Actress Gwyneth Paltrow's blog Goop recently posted an article that suggests underwire bras could contribute to breast cancer; a theory that was discredited sometime ago.
Dr. Habib Sadeghi, who wrote the Goop posting "Could There Possibly Be a Link Between Underwire Bras and Breast Cancer??", cites a 1995 book "Dressed to Kill: The Link Between Breast Cancer and Bras" by Sydney Ross Singer and Soma Grismaije as possible, but not conclusive, evidence.
The American Cancer Society noted this claim appeared in a viral email based on the book, but refuted it: "There are no scientifically valid studies that show wearing bras of any type causes breast cancer."
"The email appears to be based on the writings of a husband and wife team of medical anthropologists who link breast cancer to wearing a bra. The two anthropologists suggested this association in a book called Dressed to Kill."
Sadeghi wrote on Goop: "The original suspicions still hold true today."
The original suspicions were that a bra could restrict lymph nodes in the breast and underarm area, which would supposedly prevent the lymphatic system from processing and washing toxins out of the breasts (and body), notes The Huffington Post.
Sadeghi also cites Dr. Michael Schacter, as a source. However, Schacter is listed as a psychiatrist on WebMD.com. Lymph node disorders are normally treated by a hematologist/oncologist.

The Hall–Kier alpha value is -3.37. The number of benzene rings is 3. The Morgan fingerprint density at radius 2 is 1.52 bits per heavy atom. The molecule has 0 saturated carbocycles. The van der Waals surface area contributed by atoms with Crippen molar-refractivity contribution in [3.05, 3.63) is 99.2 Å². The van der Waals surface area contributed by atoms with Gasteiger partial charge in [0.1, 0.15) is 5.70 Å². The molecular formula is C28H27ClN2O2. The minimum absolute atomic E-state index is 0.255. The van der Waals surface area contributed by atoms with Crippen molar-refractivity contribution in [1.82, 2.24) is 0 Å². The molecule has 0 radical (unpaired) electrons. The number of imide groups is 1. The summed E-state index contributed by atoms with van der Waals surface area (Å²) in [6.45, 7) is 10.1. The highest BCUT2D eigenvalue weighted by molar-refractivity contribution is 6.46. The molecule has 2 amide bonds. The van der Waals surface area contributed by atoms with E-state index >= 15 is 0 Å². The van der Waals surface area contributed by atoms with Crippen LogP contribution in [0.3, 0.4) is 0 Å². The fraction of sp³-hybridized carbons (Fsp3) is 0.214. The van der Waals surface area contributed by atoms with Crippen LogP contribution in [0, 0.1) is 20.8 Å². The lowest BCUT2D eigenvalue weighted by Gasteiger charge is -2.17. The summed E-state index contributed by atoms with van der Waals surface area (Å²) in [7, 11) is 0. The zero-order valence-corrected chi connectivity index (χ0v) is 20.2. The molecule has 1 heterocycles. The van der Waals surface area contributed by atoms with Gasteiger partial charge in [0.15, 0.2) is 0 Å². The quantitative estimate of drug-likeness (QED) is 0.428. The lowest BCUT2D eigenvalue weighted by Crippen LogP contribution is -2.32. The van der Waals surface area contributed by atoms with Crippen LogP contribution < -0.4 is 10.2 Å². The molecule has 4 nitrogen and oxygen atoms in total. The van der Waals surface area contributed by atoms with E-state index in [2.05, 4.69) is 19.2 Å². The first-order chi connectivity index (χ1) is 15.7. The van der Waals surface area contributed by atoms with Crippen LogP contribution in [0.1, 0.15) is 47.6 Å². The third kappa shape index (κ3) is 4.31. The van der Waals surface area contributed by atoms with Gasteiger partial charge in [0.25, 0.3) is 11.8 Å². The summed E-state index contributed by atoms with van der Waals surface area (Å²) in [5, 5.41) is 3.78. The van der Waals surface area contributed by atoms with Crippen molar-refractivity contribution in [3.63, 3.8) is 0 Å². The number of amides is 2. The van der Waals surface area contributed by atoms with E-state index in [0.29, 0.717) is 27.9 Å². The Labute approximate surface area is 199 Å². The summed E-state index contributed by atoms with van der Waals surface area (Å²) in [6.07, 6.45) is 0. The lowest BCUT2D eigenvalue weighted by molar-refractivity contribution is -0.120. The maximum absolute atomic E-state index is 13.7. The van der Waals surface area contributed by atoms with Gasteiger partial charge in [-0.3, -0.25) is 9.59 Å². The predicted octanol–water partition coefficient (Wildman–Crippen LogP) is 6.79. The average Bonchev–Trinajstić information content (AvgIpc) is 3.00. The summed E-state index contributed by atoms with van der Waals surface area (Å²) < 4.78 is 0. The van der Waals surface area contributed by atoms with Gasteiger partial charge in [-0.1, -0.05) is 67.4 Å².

Sadeghi also cites studies in China, Venezuela and Scotland.
However, the American Cancer Society states: "We do not know of any epidemiologic studies published in scientific journals that suggest bras directly contribute to breast cancer risk or that lymphatic compression by bras might cause breast cancer."
Sadeghi mentions the possible dangers of increased temperatures in the breasts caused by bras: "Temperature changes in the breast can alter hormone function and raise the risk of breast cancer, which is hormone dependent."
Sadeghi adds, "In recent years, yet another cancer-related concern has been raised about bras, particularly those with an underwire and their ability to magnify and sustain electromagnetic frequencies (EMF) and radiation from things like cell phones and Wi-Fi. While the fact that your bra could absorb and intensify radiation seems preposterous, it’s not as far-fetched as it sounds."
Sadeghi concludes that women should limit bra-wearing time, avoid bras with underwires and avoid carrying cell phones in bras, breast pockets or pants pockets. Sadeghi also advises not wearing a bra to bed or using Wi-Fi: "The whole family will be healthier for it."
Dr. Jennifer Gunter, an OB-GYN in San Francisco, told The Huffington Post via email:
Breast cancer is a complex condition that involves genetics and a variety of risk factors, the most common ones being obesity, dense breasts, alcohol consumption, if and when (age) a woman gives birth, taking estrogen, and a history of radiation exposure.
None of these things are related to bras except obesity, which gives larger breasts and hence increases likelihood of wearing a bra.
This stuff scares women. When people have cancer they desperately reap their past to try and come up with things they may have done, and so this kind of misinformation could cause women to stress and lose sleep and that is definitely bad for your health, nevermind being cruel.
Goop has not responded to interview requests by the news site.